The euro cannot survive unless Europe changes

Biggest global risks of 2017
Biggest global risks of 2017

Europe stands at a crossroads in 2017.

For nearly 70 years, it has known only one direction: ever stronger integration involving a steadily rising number of countries. Now a big economy and political heavyweight has turned its back and is leaving the European Union. Brexit will be seen as a turning point in history.

For the time being it is very uncertain how relations between the U.K. and the EU of 27 countries will develop. The wider fallout remains to be seen. Nationalist parties from right and left in other countries are using the British example to support their calls to exit the EU. However, the enormous complexity of Brexit and the potential for economic damage may act as a deterrent to others tempted to take that path.

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But it's not only the EU that's at risk. The euro is also at a crossroads. Writing this piece reminds me of the fact that I used this term in 2007 in the headline for the last chapter of my book, "The Birth of the Euro."

Alarm bells ringing

Does this suggest that my warnings were too alarmist 10 years ago and remain so today? Unfortunately not. The euro went through an almost fatal crisis after the global collapse of financial markets in 2008. True, this event triggered a number of badly needed reforms in some member countries. Yet, 10 years on, European monetary union is hardly in better shape.

Much more ambitious reforms are still needed. Unemployment has risen to record levels and, notwithstanding some recent improvement, remains very high in a number of countries. Some governments have become so heavily indebted that they depend on the European Central Bank's purchase of bonds to protect them from substantial increases in interest rates that would threaten their solvency.

Central bank balance sheets show capital is fleeing crisis countries to safe havens, in particular Germany, in record volumes. Greece is still teetering between needing another bailout and being forced to leave the euro.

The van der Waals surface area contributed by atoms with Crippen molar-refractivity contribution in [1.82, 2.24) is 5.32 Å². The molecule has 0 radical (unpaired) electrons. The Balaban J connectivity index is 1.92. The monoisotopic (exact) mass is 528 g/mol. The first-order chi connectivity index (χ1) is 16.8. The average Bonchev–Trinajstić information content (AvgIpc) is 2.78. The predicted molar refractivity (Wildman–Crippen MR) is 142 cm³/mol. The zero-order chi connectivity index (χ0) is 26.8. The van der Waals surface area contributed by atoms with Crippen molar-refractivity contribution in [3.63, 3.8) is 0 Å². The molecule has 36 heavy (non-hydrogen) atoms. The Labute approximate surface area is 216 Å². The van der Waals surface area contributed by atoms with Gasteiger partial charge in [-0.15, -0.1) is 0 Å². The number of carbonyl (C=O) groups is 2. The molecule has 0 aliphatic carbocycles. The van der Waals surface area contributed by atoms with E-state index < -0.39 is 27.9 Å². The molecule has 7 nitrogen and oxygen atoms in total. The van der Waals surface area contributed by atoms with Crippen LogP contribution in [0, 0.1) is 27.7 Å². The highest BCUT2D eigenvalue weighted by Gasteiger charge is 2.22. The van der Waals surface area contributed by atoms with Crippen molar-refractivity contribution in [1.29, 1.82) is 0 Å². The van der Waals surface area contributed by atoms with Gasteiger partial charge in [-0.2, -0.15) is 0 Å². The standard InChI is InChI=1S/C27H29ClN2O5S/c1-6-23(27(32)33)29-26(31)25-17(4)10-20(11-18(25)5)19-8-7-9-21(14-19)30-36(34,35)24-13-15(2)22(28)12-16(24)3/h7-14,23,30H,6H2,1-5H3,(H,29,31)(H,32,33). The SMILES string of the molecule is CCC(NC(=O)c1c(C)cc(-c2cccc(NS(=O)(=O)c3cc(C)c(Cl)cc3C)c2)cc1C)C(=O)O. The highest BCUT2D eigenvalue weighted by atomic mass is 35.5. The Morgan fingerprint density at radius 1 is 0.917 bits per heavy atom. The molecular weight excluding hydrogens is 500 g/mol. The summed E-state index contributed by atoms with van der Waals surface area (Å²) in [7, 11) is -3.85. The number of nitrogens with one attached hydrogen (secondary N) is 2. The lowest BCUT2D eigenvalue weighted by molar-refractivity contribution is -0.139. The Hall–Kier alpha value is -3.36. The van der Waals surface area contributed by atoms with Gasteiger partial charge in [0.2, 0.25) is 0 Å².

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The currency can muddle through for some time to come. But it cannot survive indefinitely unless these fundamental problems are addressed.

By preserving a level of extremely low interest rates and compressing spreads on government bonds, it is the ECB that is holding the eurozone together. It's the only game in town. But the central bank is overburdened with this responsibility, and has had to extend its actions to the limit of its mandate and beyond.

What future for the euro?

How can we emerge from this critical situation and secure the future of the euro? One popular suggestion is to create a fiscal union, in effect transferring taxpayers money from richer countries to those in difficulty.

However, that proposal ignores the fact that the EU is a union of sovereign states. And sovereignty means responsibility for taxation and public spending rests with national governments, accountable to voters through national parliaments. It's hard to see this changing because it would require a corresponding change to the EU treaty, and in some cases such as Germany, national constitutions. Both are highly unlikely.

And who would plead for creating a fiscal union without democratic legitimacy, or taxation without representation?

The euro's existing institutional arrangement rests on the principle of the "no bailout" clause, a key element of the treaty. This principle must be respected and guide Europe's decision on which path to take. The only way forward is for countries to introduce tough reforms to boost growth and employment, combined with fiscal discipline. There is a long way to go.

-- Otmar Issing is president of the Center for Financial Studies at the Goethe University, Frankfurt. He was the European Central Bank's first chief economist. The opinions expressed in this commentary are solely those of the author.

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